i know that kind of foliage, that’s indeed not so atractive. But that very old important one you talked about, they also changed the foliage, was that not regular shimpaku foliage. Also a bit larger then itoi or kishu, but still very suitable for bonsai…
        And like you said… it’s everywhere about the money ;-).
        Tx for you reply and keep posting those great info and pic’s.

      • Peter Tea says:


        I personally believe that the original foliage was good for the tree. I wouldn’t say it’s all about the money, but every professionals have their individual personalities. Some will stick to what they feel is best and others will cater to the popular styles. Others will be somewhere in between depending on the situation. I’m going to try and put it all on paper and organize my thoughts on it and write a future post about it.

      • David says:

        You are probably right Peter. It’s also a matter of taste off course.
        Anyway, you have the be a rich a guy to have a nursery like that i think 🙂
        Looking forward to read about your juniper thoughts.

  13. Kenny says:

    Finished up a fine day with an outstanding meal-all you can eat Shabu Shabu, YUM!

  14. Jeff Lahr says:

    You mentioned some collected Shimpaku. Can they still be found in wild?

    • Peter Tea says:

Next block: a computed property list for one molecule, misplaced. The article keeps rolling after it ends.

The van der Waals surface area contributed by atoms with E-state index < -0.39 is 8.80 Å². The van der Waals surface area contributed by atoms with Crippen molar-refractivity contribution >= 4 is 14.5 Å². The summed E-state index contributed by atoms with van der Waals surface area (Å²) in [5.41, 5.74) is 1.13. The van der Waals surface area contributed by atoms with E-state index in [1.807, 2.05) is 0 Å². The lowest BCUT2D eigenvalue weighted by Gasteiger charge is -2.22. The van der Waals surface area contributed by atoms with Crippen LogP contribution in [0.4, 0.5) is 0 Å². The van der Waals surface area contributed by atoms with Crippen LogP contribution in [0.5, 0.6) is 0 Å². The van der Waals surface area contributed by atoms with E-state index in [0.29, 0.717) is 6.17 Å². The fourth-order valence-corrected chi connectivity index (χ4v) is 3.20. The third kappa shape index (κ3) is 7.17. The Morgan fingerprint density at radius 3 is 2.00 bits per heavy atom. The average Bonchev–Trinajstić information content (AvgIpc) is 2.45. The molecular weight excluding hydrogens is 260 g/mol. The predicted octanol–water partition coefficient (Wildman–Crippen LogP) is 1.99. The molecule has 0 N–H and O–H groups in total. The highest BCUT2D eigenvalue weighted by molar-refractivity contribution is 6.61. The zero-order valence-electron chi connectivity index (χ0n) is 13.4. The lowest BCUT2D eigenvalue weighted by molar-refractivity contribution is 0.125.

Hi Jeff,

      They are still collecting Shimpakus in Japan but very limited. That’s why they fetch such a high price. The government has pretty much stopped all collecting but I’m sure there are junipers on some private land that’s still being collected.

  15. John Kirby says:

    Shabu-Shabu, good for you!

  16. Frank says:

    Wow ———– Geat day you had. What trees ! You siad a lot of the trees were grafted with Itoigawa do any of them use Kishu ? If so why or why not ?
    Great post !

    • Peter Tea says:

      Hi Frank,

      I ask that question to Mr. Tanaka and it turned out to be an hour long conversation about shimpaku junipers. There’s soo much info that I might just write a post about it in the future. A quick answer for you is that Itoigawa is the popular foliage right now. It’s finer and light green to green color. Kishu is very dense but the foliage is slightly larger. It also has a more bluish color which apparently people here do not like as much. It all came down to personal preference and what sells. If the trees were grafted with Kishu, the price would be lower. We all gotta eat I guess. LOL